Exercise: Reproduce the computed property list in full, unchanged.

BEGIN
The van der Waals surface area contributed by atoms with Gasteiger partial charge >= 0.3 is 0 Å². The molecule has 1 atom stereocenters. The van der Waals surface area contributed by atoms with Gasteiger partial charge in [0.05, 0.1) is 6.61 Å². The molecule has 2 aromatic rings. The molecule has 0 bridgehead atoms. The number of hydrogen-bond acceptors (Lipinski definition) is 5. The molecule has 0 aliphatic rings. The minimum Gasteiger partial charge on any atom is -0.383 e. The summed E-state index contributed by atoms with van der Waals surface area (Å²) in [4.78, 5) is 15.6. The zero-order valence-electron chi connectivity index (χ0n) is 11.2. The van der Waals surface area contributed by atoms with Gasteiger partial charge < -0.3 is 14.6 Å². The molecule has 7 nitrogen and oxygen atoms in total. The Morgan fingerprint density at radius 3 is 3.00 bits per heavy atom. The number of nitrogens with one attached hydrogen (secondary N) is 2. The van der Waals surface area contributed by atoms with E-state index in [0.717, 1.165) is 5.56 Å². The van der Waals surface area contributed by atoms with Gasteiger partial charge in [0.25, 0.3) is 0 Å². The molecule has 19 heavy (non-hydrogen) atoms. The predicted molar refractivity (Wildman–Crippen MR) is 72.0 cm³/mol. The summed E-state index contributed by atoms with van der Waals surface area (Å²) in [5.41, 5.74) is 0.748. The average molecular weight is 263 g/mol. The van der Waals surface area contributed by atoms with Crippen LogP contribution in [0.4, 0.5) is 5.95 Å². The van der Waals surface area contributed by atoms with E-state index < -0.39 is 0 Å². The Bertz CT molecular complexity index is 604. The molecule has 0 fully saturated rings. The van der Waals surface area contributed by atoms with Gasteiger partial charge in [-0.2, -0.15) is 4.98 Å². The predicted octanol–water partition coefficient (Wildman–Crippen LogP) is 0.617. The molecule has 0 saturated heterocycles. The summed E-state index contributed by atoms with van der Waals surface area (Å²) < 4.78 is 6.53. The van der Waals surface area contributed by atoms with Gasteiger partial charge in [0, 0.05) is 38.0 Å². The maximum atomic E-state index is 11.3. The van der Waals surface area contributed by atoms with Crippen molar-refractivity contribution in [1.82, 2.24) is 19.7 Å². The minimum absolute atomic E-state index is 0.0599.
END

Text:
The van der Waals surface area contributed by atoms with Gasteiger partial charge >= 0.3 is 0 Å². The molecule has 1 atom stereocenters. The van der Waals surface area contributed by atoms with Gasteiger partial charge in [0.05, 0.1) is 6.61 Å². The molecule has 2 aromatic rings. The molecule has 0 bridgehead atoms. The number of hydrogen-bond acceptors (Lipinski definition) is 5. The molecule has 0 aliphatic rings. The minimum Gasteiger partial charge on any atom is -0.383 e. The summed E-state index contributed by atoms with van der Waals surface area (Å²) in [4.78, 5) is 15.6. The zero-order valence-electron chi connectivity index (χ0n) is 11.2. The van der Waals surface area contributed by atoms with Gasteiger partial charge < -0.3 is 14.6 Å². The molecule has 7 nitrogen and oxygen atoms in total. The Morgan fingerprint density at radius 3 is 3.00 bits per heavy atom. The number of nitrogens with one attached hydrogen (secondary N) is 2. The van der Waals surface area contributed by atoms with E-state index in [0.717, 1.165) is 5.56 Å². The van der Waals surface area contributed by atoms with Gasteiger partial charge in [0.25, 0.3) is 0 Å². The molecule has 19 heavy (non-hydrogen) atoms. The predicted molar refractivity (Wildman–Crippen MR) is 72.0 cm³/mol. The summed E-state index contributed by atoms with van der Waals surface area (Å²) in [5.41, 5.74) is 0.748. The average molecular weight is 263 g/mol. The van der Waals surface area contributed by atoms with Crippen LogP contribution in [0.4, 0.5) is 5.95 Å². The van der Waals surface area contributed by atoms with E-state index < -0.39 is 0 Å². The Bertz CT molecular complexity index is 604. The molecule has 0 fully saturated rings. The van der Waals surface area contributed by atoms with Gasteiger partial charge in [-0.2, -0.15) is 4.98 Å². The predicted octanol–water partition coefficient (Wildman–Crippen LogP) is 0.617. The molecule has 0 saturated heterocycles. The summed E-state index contributed by atoms with van der Waals surface area (Å²) < 4.78 is 6.53. The van der Waals surface area contributed by atoms with Gasteiger partial charge in [0, 0.05) is 38.0 Å². The maximum atomic E-state index is 11.3. The van der Waals surface area contributed by atoms with Crippen molar-refractivity contribution in [1.82, 2.24) is 19.7 Å². The minimum absolute atomic E-state index is 0.0599.